As MOPs go, this one is fairly straightforward. Despite all of the planning and command failures, the dragon did, in fact place ‘fire on target,’ directly striking the Night King and successfully completing its measure of performance. The MOE, however, does not look as good. The dragon fire was completely ineffective against the HPT. The battle damage assessment of the strike, then, is that the enemy strength remains unchanged. This assessment should lead the commander, with histargeting team, to determine that a re-attack is required, and the dragon’s failure should push his decision to engage with another asset. However, the air support asset was unable to communicate with the command element (where is the S6, anyway?), so while they knew the Night King was not dead because his hordes fought on, the commander and the rest of the army could not know that their plan had been ineffective and they needed to try something else. At this point, the targeting process should have begun again, but because of a failure in the ever-critical assess phase, it did not.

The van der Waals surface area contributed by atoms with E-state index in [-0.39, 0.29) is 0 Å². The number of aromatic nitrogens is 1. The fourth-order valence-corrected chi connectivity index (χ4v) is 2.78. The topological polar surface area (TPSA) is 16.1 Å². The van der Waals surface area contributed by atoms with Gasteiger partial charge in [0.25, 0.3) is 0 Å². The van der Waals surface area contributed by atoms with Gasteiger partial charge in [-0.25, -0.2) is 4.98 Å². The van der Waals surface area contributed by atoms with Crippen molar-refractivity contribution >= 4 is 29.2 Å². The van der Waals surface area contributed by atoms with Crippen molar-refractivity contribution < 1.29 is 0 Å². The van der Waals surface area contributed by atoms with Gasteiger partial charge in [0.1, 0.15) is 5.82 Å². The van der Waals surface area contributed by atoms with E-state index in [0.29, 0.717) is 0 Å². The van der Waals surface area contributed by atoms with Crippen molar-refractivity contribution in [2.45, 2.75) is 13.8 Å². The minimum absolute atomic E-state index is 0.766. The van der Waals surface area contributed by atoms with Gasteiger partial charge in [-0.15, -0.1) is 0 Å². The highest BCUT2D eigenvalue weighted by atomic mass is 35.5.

Had the targeting team completed the cycle effectively, and initiated a new cycle upon failure of the first, they could have provided much-needed information about the enemy, determined that the plan would not work, communicated this to the right people, and allowed for a dynamic decision to adjust the plan and re-attack. As it was, failures ranging from inept collection planning all the way to failed assessments led to a complete inability to effectively shape the deep fight. Thus, at the end of the day, the brunt of the fighting fell to the maneuver forces. If it were not for one audacious commander exercising prudent risk to achieve the commander’s intent, the entire battle would have ended in disaster for the AoL. One can only hope that the Army, and the targeting team specifically, has learned its lessons and will be more effective in the battles to come.
CPT Justin Beverly has served in assignments from the platoon to division levels. His experiences with D3A include time as a Reconnaissance Troop Fire Support Officer and his most recent experience as a Division G2 Target Officer. He is currently a Company Commander.
This article represents his own opinions, which are not necessarily those of the Army, the Department of Defense, or the federal government.